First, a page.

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Oncology. 2002;62 Suppl 1:64-8.

Nonsurgical treatment of hepatocellular carcinoma: from percutaneous ethanol injection therapy and percutaneous microwave coagulation therapy to radiofrequency ablation.

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Department of Gastroenterology, University of Tokyo, Japan.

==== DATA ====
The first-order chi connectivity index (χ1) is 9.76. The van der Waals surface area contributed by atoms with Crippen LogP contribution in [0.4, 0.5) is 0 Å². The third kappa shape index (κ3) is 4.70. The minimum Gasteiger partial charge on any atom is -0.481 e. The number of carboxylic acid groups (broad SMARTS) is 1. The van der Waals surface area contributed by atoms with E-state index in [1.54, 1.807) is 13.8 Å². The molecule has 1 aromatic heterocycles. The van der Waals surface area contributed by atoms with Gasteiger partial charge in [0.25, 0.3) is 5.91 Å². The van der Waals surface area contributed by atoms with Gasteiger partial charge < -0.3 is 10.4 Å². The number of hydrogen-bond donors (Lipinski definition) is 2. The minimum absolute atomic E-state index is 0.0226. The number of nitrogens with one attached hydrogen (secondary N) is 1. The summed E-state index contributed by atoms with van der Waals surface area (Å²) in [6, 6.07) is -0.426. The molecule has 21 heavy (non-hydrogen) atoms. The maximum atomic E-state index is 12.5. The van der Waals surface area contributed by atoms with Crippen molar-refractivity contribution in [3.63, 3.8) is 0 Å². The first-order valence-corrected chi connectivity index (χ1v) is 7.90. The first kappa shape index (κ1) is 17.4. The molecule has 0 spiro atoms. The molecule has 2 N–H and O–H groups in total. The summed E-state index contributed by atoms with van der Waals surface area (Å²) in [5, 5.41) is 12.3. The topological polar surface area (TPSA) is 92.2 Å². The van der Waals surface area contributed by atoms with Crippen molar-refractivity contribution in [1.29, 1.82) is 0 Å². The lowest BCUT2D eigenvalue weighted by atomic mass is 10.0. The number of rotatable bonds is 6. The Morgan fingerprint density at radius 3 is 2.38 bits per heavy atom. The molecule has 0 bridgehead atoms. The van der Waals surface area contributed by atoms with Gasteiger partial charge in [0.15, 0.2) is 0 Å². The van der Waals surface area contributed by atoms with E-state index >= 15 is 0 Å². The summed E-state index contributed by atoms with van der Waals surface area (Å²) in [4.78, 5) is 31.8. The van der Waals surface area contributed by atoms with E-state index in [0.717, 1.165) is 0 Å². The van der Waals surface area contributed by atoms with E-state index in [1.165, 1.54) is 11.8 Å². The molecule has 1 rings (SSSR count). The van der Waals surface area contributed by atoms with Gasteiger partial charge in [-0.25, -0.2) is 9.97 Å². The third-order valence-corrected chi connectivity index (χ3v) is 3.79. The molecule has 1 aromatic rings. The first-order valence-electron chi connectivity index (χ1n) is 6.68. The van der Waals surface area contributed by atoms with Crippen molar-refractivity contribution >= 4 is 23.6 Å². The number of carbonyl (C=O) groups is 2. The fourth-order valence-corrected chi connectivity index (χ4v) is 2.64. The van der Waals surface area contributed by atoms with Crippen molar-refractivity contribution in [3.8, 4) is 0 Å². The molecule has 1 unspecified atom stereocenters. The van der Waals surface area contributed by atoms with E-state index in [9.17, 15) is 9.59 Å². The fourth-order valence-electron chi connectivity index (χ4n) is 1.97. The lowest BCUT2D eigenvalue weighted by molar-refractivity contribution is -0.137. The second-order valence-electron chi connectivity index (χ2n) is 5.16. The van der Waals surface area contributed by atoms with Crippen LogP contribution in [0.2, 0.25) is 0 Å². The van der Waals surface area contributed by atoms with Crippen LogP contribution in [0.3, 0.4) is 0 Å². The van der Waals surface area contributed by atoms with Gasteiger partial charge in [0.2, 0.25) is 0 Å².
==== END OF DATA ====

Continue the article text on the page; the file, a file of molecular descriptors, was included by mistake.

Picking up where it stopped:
Treatment of hepatocellular carcinoma (HCC) is different from that of other solid tumors, in that surgery plays a limited role while nonsurgical therapies are very instrumental. At our institute, 90% of previously untreated patients have received image-guided percutaneous tumor ablations, such as percutaneous ethanol injection therapy (PEIT), percutaneous microwave coagulation therapy (PMCT) and radiofrequency ablation (RFA). We performed PEIT in 756 patients with HCC. Their survival rates were 89% at 1 year, 64% at 3 years, 39% at 5 years, and 18% at 10 years. With PMCT, survival rates of 122 new patients with HCC were 90% at 1 year, 87% at 2 years, and 68% at 3 years. We performed RFA in 324 patients. RFA required fewer treatment sessions and a shorter hospital stay than PEIT or PMCT to achieve complete necrosis of the lesions. By virtue of their local curability, minimal effect on liver function, and easy repeatability for recurrence, image-guided percutaneous tumor ablations, especially RFA, will be increasingly important in the treatment of HCC.

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